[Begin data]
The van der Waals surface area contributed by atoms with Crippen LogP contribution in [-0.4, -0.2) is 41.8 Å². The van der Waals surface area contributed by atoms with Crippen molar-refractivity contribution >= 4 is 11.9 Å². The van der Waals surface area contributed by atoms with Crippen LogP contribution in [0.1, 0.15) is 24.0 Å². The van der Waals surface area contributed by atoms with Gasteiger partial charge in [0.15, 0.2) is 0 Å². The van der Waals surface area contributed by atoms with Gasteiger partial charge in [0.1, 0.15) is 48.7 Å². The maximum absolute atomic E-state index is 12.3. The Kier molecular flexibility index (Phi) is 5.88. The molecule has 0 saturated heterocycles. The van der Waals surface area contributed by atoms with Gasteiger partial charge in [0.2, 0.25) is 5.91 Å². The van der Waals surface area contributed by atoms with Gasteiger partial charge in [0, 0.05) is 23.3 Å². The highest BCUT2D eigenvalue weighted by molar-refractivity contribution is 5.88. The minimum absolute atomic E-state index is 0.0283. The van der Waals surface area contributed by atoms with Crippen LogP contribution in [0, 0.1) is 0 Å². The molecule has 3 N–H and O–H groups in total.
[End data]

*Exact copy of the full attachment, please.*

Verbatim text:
The van der Waals surface area contributed by atoms with Crippen LogP contribution in [-0.4, -0.2) is 41.8 Å². The van der Waals surface area contributed by atoms with Crippen molar-refractivity contribution >= 4 is 11.9 Å². The van der Waals surface area contributed by atoms with Crippen LogP contribution in [0.1, 0.15) is 24.0 Å². The van der Waals surface area contributed by atoms with Gasteiger partial charge in [0.15, 0.2) is 0 Å². The van der Waals surface area contributed by atoms with Gasteiger partial charge in [0.1, 0.15) is 48.7 Å². The maximum absolute atomic E-state index is 12.3. The Kier molecular flexibility index (Phi) is 5.88. The molecule has 0 saturated heterocycles. The van der Waals surface area contributed by atoms with Gasteiger partial charge in [0.2, 0.25) is 5.91 Å². The van der Waals surface area contributed by atoms with Gasteiger partial charge in [0, 0.05) is 23.3 Å². The highest BCUT2D eigenvalue weighted by molar-refractivity contribution is 5.88. The minimum absolute atomic E-state index is 0.0283. The van der Waals surface area contributed by atoms with Crippen LogP contribution in [0, 0.1) is 0 Å². The molecule has 3 N–H and O–H groups in total.